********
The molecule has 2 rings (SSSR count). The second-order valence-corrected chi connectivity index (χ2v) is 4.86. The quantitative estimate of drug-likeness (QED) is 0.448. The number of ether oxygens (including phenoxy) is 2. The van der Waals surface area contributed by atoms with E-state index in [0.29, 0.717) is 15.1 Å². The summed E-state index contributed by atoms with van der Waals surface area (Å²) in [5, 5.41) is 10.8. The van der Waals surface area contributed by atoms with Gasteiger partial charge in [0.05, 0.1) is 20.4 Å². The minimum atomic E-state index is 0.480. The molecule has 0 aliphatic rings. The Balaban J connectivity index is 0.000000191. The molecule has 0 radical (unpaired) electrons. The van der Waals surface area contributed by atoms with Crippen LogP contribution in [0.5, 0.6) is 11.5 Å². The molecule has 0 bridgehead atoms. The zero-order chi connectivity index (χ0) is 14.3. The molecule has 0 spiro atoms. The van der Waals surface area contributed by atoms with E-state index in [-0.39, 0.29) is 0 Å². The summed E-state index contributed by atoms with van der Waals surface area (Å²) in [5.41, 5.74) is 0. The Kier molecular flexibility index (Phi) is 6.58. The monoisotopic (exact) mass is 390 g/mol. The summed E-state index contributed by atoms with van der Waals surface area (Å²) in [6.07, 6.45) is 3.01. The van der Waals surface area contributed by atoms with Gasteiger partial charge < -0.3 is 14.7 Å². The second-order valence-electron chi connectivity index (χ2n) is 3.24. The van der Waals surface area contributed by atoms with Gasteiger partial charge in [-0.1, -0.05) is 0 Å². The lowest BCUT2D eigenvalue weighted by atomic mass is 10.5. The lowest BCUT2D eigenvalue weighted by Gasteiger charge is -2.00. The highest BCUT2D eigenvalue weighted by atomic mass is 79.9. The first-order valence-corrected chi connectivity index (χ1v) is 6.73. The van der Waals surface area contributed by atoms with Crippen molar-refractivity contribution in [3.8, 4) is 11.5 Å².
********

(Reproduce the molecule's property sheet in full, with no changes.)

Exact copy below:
The molecule has 2 rings (SSSR count). The second-order valence-corrected chi connectivity index (χ2v) is 4.86. The quantitative estimate of drug-likeness (QED) is 0.448. The number of ether oxygens (including phenoxy) is 2. The van der Waals surface area contributed by atoms with E-state index in [0.29, 0.717) is 15.1 Å². The summed E-state index contributed by atoms with van der Waals surface area (Å²) in [5, 5.41) is 10.8. The van der Waals surface area contributed by atoms with Gasteiger partial charge in [0.05, 0.1) is 20.4 Å². The minimum atomic E-state index is 0.480. The molecule has 0 aliphatic rings. The Balaban J connectivity index is 0.000000191. The molecule has 0 radical (unpaired) electrons. The van der Waals surface area contributed by atoms with Crippen LogP contribution in [0.5, 0.6) is 11.5 Å². The molecule has 0 bridgehead atoms. The zero-order chi connectivity index (χ0) is 14.3. The molecule has 0 spiro atoms. The van der Waals surface area contributed by atoms with E-state index in [-0.39, 0.29) is 0 Å². The summed E-state index contributed by atoms with van der Waals surface area (Å²) in [5.41, 5.74) is 0. The Kier molecular flexibility index (Phi) is 6.58. The monoisotopic (exact) mass is 390 g/mol. The summed E-state index contributed by atoms with van der Waals surface area (Å²) in [6.07, 6.45) is 3.01. The van der Waals surface area contributed by atoms with Gasteiger partial charge < -0.3 is 14.7 Å². The second-order valence-electron chi connectivity index (χ2n) is 3.24. The van der Waals surface area contributed by atoms with Gasteiger partial charge in [-0.1, -0.05) is 0 Å². The lowest BCUT2D eigenvalue weighted by atomic mass is 10.5. The lowest BCUT2D eigenvalue weighted by Gasteiger charge is -2.00. The highest BCUT2D eigenvalue weighted by atomic mass is 79.9. The first-order valence-corrected chi connectivity index (χ1v) is 6.73. The van der Waals surface area contributed by atoms with Crippen molar-refractivity contribution in [3.8, 4) is 11.5 Å².